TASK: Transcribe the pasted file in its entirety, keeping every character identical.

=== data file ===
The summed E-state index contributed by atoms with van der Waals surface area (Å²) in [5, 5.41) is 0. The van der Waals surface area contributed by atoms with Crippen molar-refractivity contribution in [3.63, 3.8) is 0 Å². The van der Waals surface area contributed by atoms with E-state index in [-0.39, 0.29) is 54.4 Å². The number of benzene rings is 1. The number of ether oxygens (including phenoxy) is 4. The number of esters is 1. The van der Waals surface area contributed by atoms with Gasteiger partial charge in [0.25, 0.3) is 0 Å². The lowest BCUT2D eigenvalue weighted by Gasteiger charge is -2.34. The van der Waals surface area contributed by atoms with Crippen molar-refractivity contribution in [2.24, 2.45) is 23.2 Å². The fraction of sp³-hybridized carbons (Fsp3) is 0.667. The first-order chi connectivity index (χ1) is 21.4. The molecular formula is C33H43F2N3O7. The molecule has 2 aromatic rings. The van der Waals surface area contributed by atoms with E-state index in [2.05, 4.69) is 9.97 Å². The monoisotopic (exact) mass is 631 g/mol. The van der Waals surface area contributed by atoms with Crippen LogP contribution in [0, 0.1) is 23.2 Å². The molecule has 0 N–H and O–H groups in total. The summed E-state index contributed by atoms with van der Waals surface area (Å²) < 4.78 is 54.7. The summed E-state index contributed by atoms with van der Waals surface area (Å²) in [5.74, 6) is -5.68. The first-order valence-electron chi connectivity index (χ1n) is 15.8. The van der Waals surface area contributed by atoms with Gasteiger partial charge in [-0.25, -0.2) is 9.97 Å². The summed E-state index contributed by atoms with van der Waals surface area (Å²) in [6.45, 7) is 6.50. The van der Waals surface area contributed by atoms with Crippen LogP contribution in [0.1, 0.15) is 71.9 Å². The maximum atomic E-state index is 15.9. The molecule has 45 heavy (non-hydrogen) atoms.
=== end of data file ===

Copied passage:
The summed E-state index contributed by atoms with van der Waals surface area (Å²) in [5, 5.41) is 0. The van der Waals surface area contributed by atoms with Crippen molar-refractivity contribution in [3.63, 3.8) is 0 Å². The van der Waals surface area contributed by atoms with E-state index in [-0.39, 0.29) is 54.4 Å². The number of benzene rings is 1. The number of ether oxygens (including phenoxy) is 4. The number of esters is 1. The van der Waals surface area contributed by atoms with Gasteiger partial charge in [0.25, 0.3) is 0 Å². The lowest BCUT2D eigenvalue weighted by Gasteiger charge is -2.34. The van der Waals surface area contributed by atoms with Crippen molar-refractivity contribution in [2.24, 2.45) is 23.2 Å². The fraction of sp³-hybridized carbons (Fsp3) is 0.667. The first-order chi connectivity index (χ1) is 21.4. The molecular formula is C33H43F2N3O7. The molecule has 2 aromatic rings. The van der Waals surface area contributed by atoms with E-state index in [2.05, 4.69) is 9.97 Å². The monoisotopic (exact) mass is 631 g/mol. The van der Waals surface area contributed by atoms with Crippen LogP contribution in [0, 0.1) is 23.2 Å². The molecule has 0 N–H and O–H groups in total. The summed E-state index contributed by atoms with van der Waals surface area (Å²) < 4.78 is 54.7. The summed E-state index contributed by atoms with van der Waals surface area (Å²) in [5.74, 6) is -5.68. The first-order valence-electron chi connectivity index (χ1n) is 15.8. The van der Waals surface area contributed by atoms with Gasteiger partial charge in [-0.25, -0.2) is 9.97 Å². The summed E-state index contributed by atoms with van der Waals surface area (Å²) in [6.45, 7) is 6.50. The van der Waals surface area contributed by atoms with Crippen LogP contribution in [0.1, 0.15) is 71.9 Å². The maximum atomic E-state index is 15.9. The molecule has 45 heavy (non-hydrogen) atoms.